To dive right in, what harm might this "wall" or "hedge" keep someone safe from?  Surely the reference cannot be to anything physical.  The original "keepers" of the Law, the Israelites, suffered constant abuse at the hands of their oppressors.  "Only when they were disobedient," you say.  Really?  How will you demonstrate that?  Are we to believe that there were none in days of old who chose to honor the Law of God?  No Moses?  No Brother Job?  No nice young Joseph?  No Elijah?  All of these appeared to have been very special to God, wouldn't you say?  Half of the four were taken to Holy Heaven.  And shall we say that no physical harm befell them?  Even when the Israelites WERE obedient, shall we imagine that no one ever got sick, or died of old age?  Surely when Jesus was here it could have  been argued that if anyone could keep the Law properly, it was Him — No?  And did no evil befall the Son of God?  "He had to be sacrificed," you say.  Yes, but was it necessary for him to be slapped so hard that he should cry out, "If I've done evil, bear witness of that evil"?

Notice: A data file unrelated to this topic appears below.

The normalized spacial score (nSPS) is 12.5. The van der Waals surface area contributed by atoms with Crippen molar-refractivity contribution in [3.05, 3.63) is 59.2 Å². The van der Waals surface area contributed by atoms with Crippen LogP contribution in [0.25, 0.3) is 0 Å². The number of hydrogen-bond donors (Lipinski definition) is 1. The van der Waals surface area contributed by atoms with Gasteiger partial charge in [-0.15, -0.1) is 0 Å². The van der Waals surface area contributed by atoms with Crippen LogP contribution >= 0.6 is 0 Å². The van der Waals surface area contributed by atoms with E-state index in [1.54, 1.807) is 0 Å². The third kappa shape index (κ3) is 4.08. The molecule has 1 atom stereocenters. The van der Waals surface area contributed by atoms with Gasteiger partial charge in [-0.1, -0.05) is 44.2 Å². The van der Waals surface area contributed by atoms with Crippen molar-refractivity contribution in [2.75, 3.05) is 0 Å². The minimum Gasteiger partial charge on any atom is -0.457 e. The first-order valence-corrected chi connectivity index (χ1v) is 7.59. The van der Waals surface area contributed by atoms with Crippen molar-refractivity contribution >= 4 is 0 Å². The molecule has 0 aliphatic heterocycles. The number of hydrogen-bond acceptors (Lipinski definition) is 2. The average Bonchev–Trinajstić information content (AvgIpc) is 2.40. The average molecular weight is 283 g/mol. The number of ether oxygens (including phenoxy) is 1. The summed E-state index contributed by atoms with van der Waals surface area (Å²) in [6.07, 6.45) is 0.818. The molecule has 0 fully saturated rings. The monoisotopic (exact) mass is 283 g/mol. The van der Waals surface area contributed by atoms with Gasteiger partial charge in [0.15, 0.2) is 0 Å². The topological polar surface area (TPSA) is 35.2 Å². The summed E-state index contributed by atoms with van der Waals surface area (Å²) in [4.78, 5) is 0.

Take a quick trip through the pages of time and see many of the faithful who have been fed to lions; burnt at the stake; crucified; slaughtered and burned in the Nazi ovens.  Will you be so self-righteous as to say that these had not the faith that "I" have.

So what shall we say that this Holy Law keeps us safe from?  Well, try this: it keeps us safe from self-inflicted pain; pain that comes from stealing, unfaithfulness, lying, cheating.  Add to the list that which perhaps brings the deepest heartache that a man can experience; that of trying to charge our batteries from a power source for which we are not fitted.  We were designed to be energized by the Breath of God — His Spirit.  This Spirit appears to be unlike any AC or DC we can imagine.  Trying to live any other way would be like trying to live solely on multi-vitamins.  This Spirit, which has neither name nor apparent origin, seems akin to that energy which emanates constantly from the sun; the same sun that is chased across the sky by mindless vegetation which has been programmed to feed off the free solar energy pouring down from the heavens.